Vincent Lee, 35, the founder of the club and president of the cigar shop Maska’s in the J.W. Marriott Hotel, thinks of his hobby as a “higher level of enjoying life.”
It was clear all members of the club agreed.
Finding a venue for their meetings is not easy. “It seems it’s O.K. for people to light up cigarettes, but if you get out a cigar the bar owner usually comes over to your table and asks you to put it out,” said Erik Warme, 33, another U.S. military serviceman.
“It’s really hard to find places that accept cigars,” added Warme, who has been smoking cigars for four years. His taste for cigar tobacco began at a bar one night. “I wanted to try so I bought a cigar with a drink,” Warme said.
Some of the few places that allow people to smoke cigars are Gecko’s, Bungalow and Suji’s, bars which are located in Itaewon.
The men said they didn’t mind the paucity of venues. “We enjoy our cigars but we don’t want to offend those who don’t,” said Muniz.
So what’s so special about cigars compared to cigarettes, other than the size and the nicotine concentration?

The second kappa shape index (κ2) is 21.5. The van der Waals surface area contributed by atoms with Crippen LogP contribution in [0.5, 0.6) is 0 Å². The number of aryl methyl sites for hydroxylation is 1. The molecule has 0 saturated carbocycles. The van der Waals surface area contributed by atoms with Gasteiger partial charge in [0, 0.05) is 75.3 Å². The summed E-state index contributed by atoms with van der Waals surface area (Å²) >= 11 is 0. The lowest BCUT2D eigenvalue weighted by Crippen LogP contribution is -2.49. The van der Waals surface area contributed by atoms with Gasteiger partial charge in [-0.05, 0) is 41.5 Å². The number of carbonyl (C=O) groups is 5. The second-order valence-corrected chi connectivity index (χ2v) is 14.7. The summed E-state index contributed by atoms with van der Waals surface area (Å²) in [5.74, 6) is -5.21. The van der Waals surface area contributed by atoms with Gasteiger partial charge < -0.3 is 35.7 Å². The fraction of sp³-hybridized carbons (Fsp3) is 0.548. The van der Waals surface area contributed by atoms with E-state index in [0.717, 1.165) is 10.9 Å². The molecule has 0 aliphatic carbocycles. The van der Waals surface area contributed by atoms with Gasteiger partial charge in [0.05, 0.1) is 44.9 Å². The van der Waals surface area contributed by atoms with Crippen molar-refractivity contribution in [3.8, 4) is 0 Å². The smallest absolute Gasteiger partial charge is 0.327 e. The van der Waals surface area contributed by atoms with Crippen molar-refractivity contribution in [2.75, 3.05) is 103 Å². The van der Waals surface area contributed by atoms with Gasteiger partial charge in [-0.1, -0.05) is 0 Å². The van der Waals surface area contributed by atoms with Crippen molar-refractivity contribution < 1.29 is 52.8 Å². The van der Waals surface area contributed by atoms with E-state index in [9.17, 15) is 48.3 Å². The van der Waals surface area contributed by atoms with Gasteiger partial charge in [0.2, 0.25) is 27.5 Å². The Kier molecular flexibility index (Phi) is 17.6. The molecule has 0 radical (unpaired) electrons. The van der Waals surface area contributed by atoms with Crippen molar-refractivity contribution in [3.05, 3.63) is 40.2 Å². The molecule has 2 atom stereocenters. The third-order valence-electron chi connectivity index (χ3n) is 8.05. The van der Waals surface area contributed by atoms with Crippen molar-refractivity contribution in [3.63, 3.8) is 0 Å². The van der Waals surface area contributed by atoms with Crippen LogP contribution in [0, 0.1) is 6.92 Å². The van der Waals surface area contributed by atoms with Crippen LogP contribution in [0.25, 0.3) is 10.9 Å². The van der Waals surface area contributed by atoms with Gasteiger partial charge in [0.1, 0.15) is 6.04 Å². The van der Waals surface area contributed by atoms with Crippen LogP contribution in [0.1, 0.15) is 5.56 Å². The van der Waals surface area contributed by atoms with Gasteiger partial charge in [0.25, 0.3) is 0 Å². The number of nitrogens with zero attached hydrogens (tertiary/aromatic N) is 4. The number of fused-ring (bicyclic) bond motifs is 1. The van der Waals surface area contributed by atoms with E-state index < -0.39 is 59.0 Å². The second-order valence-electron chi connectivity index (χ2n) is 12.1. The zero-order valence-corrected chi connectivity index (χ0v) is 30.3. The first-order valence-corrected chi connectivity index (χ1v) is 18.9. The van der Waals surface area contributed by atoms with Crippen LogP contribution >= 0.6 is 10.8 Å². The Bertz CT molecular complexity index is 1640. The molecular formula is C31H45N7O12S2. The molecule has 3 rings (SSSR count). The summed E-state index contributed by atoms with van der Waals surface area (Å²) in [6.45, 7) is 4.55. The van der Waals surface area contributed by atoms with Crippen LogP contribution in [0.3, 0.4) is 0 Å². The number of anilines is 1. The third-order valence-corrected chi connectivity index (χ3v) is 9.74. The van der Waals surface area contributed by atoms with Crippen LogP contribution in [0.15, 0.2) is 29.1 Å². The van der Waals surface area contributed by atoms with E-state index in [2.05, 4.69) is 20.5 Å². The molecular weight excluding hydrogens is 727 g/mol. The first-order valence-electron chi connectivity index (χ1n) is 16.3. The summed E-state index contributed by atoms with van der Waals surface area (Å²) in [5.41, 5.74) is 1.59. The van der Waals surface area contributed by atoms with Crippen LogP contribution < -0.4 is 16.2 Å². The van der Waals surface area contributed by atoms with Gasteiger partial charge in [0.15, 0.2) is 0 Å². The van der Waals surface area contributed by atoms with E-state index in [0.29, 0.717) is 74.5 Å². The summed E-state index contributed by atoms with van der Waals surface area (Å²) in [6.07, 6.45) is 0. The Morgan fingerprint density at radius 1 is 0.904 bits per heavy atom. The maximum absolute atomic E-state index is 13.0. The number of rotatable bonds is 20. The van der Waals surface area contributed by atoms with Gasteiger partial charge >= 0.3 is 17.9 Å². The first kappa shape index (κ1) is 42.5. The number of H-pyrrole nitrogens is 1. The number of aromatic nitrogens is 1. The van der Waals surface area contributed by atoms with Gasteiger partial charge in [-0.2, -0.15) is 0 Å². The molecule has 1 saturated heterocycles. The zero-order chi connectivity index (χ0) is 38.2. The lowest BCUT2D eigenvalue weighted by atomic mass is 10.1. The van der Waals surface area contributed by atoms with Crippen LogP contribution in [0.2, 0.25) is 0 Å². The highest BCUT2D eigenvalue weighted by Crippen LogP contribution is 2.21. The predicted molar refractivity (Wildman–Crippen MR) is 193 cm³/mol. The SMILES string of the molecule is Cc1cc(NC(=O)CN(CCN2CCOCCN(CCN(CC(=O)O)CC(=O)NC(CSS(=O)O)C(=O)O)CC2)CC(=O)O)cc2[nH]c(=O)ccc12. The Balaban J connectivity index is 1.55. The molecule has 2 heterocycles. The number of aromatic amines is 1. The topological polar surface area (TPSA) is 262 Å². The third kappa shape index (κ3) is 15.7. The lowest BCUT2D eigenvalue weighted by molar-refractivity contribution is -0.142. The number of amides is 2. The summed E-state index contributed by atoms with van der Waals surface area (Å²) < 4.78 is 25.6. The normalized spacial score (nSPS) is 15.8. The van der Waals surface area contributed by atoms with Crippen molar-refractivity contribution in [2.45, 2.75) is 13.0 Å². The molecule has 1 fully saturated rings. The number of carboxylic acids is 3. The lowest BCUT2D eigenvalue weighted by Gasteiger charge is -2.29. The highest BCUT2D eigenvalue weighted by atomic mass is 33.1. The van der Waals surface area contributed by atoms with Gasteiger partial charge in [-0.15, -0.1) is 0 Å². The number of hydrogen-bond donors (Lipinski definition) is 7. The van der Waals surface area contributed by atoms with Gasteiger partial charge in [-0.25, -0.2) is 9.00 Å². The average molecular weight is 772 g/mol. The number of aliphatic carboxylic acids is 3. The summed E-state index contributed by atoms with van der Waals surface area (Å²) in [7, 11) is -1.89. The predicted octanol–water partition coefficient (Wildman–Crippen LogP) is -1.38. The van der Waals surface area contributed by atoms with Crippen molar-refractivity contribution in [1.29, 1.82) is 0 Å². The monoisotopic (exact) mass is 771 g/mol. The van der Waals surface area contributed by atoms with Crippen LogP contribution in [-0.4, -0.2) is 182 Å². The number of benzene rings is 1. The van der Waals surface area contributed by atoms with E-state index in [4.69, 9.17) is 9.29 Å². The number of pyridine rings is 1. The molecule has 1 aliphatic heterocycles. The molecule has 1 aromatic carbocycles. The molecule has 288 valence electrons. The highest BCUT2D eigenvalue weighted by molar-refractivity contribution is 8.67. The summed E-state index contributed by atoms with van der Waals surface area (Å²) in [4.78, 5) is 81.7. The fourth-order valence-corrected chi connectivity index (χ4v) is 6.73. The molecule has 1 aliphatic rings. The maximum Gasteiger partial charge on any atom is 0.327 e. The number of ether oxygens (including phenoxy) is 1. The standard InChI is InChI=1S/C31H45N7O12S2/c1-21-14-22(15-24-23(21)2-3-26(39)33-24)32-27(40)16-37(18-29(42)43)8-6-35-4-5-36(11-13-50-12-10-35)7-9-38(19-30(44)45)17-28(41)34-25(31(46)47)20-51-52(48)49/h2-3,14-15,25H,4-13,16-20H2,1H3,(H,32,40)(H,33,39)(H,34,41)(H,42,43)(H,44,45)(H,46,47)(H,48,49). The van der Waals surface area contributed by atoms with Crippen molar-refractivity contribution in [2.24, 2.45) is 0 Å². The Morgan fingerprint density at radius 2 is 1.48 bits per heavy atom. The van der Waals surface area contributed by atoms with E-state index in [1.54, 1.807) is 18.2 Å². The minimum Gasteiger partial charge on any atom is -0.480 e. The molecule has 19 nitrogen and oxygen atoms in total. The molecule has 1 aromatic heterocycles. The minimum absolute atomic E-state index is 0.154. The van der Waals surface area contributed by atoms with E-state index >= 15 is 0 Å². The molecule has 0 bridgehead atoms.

“A cigar has a refined taste unlike a cigarette, which tastes a lot like an ashtray,” Luis Verela, 30, a paramedic at a U.S. military base.
Warme described smoking a cigarette as offensive, but said cigars are much milder.
“You don’t have to keep inhaling at a fast rate when you’re smoking a cigar,” said Muniz.
Verela said he has smoked cigarettes since he was 14. He switched to cigars a year ago. He said the texture and feel of a cigar is unlike any cigarette he knows.
The people at the club talk about cigars in much the same way a sommelier might discuss a fine wine. Each cigar has a character and a flavor that is distinctively different from another, they say.